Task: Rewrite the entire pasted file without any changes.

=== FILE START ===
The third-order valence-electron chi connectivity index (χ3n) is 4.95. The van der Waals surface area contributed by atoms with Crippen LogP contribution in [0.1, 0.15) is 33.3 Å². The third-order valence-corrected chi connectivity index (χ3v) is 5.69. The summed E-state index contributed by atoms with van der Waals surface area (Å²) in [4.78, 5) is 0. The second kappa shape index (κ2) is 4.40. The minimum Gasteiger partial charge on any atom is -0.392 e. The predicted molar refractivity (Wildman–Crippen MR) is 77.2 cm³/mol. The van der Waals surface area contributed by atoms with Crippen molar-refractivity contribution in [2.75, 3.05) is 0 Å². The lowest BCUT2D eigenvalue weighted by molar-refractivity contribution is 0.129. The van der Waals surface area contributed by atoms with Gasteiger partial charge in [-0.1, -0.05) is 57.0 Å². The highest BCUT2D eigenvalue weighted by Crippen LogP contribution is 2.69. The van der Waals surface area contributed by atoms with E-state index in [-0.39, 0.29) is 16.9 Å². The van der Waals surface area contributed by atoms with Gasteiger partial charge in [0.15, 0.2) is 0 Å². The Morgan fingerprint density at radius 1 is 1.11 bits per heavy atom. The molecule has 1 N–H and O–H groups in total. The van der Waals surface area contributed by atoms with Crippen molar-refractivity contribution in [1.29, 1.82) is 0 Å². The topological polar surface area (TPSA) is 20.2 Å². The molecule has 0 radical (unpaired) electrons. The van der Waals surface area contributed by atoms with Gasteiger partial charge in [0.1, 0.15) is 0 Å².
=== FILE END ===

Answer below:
The third-order valence-electron chi connectivity index (χ3n) is 4.95. The van der Waals surface area contributed by atoms with Crippen LogP contribution in [0.1, 0.15) is 33.3 Å². The third-order valence-corrected chi connectivity index (χ3v) is 5.69. The summed E-state index contributed by atoms with van der Waals surface area (Å²) in [4.78, 5) is 0. The second kappa shape index (κ2) is 4.40. The minimum Gasteiger partial charge on any atom is -0.392 e. The predicted molar refractivity (Wildman–Crippen MR) is 77.2 cm³/mol. The van der Waals surface area contributed by atoms with Crippen molar-refractivity contribution in [2.75, 3.05) is 0 Å². The lowest BCUT2D eigenvalue weighted by molar-refractivity contribution is 0.129. The van der Waals surface area contributed by atoms with Gasteiger partial charge in [-0.1, -0.05) is 57.0 Å². The highest BCUT2D eigenvalue weighted by Crippen LogP contribution is 2.69. The van der Waals surface area contributed by atoms with E-state index in [-0.39, 0.29) is 16.9 Å². The van der Waals surface area contributed by atoms with Gasteiger partial charge in [0.15, 0.2) is 0 Å². The Morgan fingerprint density at radius 1 is 1.11 bits per heavy atom. The molecule has 1 N–H and O–H groups in total. The van der Waals surface area contributed by atoms with Crippen molar-refractivity contribution in [1.29, 1.82) is 0 Å². The topological polar surface area (TPSA) is 20.2 Å². The molecule has 0 radical (unpaired) electrons. The van der Waals surface area contributed by atoms with Gasteiger partial charge in [0.1, 0.15) is 0 Å².